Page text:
A. Glycerin acetal production

Acetals and cetals can be formed from the reaction of alcohols with aldehydes or ketones, under the influence of acid catalysts, producing five or six-member cyclic compounds. In the acetalization reaction, these compounds are generally formed at a molar ratio of 50:50. To change this molar ratio, a number of parameters have been investigated, such as temperature, glycerol/ aldehyde or ketone ratio and solvent exchange (Behr et al., 2008).

Glycerol acetals and cetals have several applications, ranging from their use in fuel additives, improving fluidity and reducing particulate emissions (Delfort et al., 2003; Dubois, 2008), and as surfactants (Piasecki et al., 1997), flavorings (Climent et al., 2002) and solvents used in medicine (Sari et al., 2004). Acetals derived from the reaction of glycerol with acetone and formaldehyde can be added to gasoline, improving its burning properties (Wessendorf, 1995). They were also tested in mixtures with biodiesel, showing that they decrease the flash point of biodiesel to below the limit established by the European Union (Garcia et al., 2008).

The condensation of glycerol with benzaldehyde was evaluated by Deutsch et al. (2007), using Amberlyst-36 resin, H-Beta zeolite and K10 clay as catalyst and benzene, toluene, chloroformium and dichloromethane as solvents. The acetalization reaction is reversible and water must be removed from the medium to increase reaction yield. A yield of 80 to 94% was achieved in acetals two hours after reaction onset. The reaction of glycerol with acetone and formaldehyde was also evaluated in this study, but a slightly lower yield was obtained due to excess water formed in the reaction medium. The acetals 1,3-dioxan-5-ol and 1,3-dioxolan-4-methanol were obtained from the reaction with benzaldehyde.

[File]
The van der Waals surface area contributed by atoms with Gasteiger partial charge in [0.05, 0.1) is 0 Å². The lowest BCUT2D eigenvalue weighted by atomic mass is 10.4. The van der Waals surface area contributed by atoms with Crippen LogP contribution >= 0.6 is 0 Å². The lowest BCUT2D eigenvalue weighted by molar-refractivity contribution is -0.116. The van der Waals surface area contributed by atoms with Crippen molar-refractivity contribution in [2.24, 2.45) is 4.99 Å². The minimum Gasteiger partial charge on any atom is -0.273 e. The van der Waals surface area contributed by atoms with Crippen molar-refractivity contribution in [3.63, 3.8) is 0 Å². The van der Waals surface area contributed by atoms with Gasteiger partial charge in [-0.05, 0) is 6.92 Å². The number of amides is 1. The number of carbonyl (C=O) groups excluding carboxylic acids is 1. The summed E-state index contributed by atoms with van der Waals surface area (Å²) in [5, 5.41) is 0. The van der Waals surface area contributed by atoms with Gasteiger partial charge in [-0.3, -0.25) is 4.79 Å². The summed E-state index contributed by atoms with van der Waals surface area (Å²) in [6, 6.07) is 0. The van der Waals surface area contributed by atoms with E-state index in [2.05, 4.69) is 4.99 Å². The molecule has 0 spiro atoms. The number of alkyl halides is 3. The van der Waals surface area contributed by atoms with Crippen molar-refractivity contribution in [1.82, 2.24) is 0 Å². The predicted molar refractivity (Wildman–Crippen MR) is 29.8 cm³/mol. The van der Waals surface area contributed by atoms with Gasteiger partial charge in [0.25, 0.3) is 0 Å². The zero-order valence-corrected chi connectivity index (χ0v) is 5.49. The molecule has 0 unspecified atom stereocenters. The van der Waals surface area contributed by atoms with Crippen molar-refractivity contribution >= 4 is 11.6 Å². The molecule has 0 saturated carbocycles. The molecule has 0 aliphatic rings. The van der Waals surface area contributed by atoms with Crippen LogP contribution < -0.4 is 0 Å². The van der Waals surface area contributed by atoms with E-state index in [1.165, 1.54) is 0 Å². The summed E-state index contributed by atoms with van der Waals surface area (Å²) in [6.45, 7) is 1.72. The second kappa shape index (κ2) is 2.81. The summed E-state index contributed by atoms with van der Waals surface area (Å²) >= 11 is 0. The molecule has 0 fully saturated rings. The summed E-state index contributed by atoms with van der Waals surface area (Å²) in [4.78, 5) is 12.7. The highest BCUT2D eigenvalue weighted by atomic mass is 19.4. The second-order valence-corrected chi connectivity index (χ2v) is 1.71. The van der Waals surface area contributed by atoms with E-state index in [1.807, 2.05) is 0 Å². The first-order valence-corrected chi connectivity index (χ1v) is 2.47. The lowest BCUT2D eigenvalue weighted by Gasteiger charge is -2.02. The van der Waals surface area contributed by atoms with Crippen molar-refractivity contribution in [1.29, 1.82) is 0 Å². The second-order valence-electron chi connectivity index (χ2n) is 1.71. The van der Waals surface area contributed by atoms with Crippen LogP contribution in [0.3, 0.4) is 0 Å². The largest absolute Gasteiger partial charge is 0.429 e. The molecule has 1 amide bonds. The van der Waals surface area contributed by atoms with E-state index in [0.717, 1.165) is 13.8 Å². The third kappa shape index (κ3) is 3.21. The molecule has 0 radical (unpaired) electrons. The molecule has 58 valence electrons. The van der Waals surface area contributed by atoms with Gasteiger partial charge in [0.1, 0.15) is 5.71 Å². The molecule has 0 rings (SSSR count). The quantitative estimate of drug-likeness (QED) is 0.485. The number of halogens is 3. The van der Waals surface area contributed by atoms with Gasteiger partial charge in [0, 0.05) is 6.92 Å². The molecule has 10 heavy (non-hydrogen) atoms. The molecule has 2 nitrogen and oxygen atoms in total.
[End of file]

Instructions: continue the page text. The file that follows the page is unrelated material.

Mota and Gonçalves (2007) studied the reaction of glycerol with formaldehyde using a high Si/Al ratio of a zeolite beta without the use of solvents, where they obtained a conversion above 90%. H-beta zeolites obtained better conversion, compared to other acid catalysts, due to the fact that their pores are hydrophobic (the high Si/Al ratio that prevents water in the reaction medium from diffusing to the interior of the pore, thereby preserving the strength of acid sites) (Okuhara, 2002). USY zeolite is hydrophilic and has a much lower Si/Al ratio, possibly leading to lower acidity from excess water in the reaction medium (Mota et al., 2009). ZSM-5 has a high Si/Al ratio and smaller pores, hindering product formation, an effect known as shape selectivity (Smit and Maesen, 2008).

The reaction between glycerol and acetic acid was studied by Melero et al. (2007). In this reaction, glycerol conversion increased with a rise in acetic acid, and optimal operational conditions (higher glycerol conversion) were obtained with high acetic acid/glycerol molar ratios and mean temperature between 100 and 125°C. It was observed that no monoacetin formation occurred at high molar ratios and elevated temperatures. There was a tendency to diacetin formation at an intermediate molar ratio and high temperatures. Molar ratio is probably the most influential parameter for mono-, di-and triacetin formation of glycerol. It was also observed that the acid strength of sulfonic acid incorporated to mesoporous acid is an important factor that affects catalytic performance. Experiments involving specific activity of acid sites showed that increased catalytic activity is dependent on increasing acid strength of the sulfonic<propylsulfonic<aerosulfonic<fluorosulfonic group.

Luque et al. (2008) investigated glycerol acetylation with irradiation using microwaves. A higher percentage of monoacetin formation occurred at low potency and short reaction time, while high potency, longer reaction time and a greater amount of catalyst favored triacetin formation.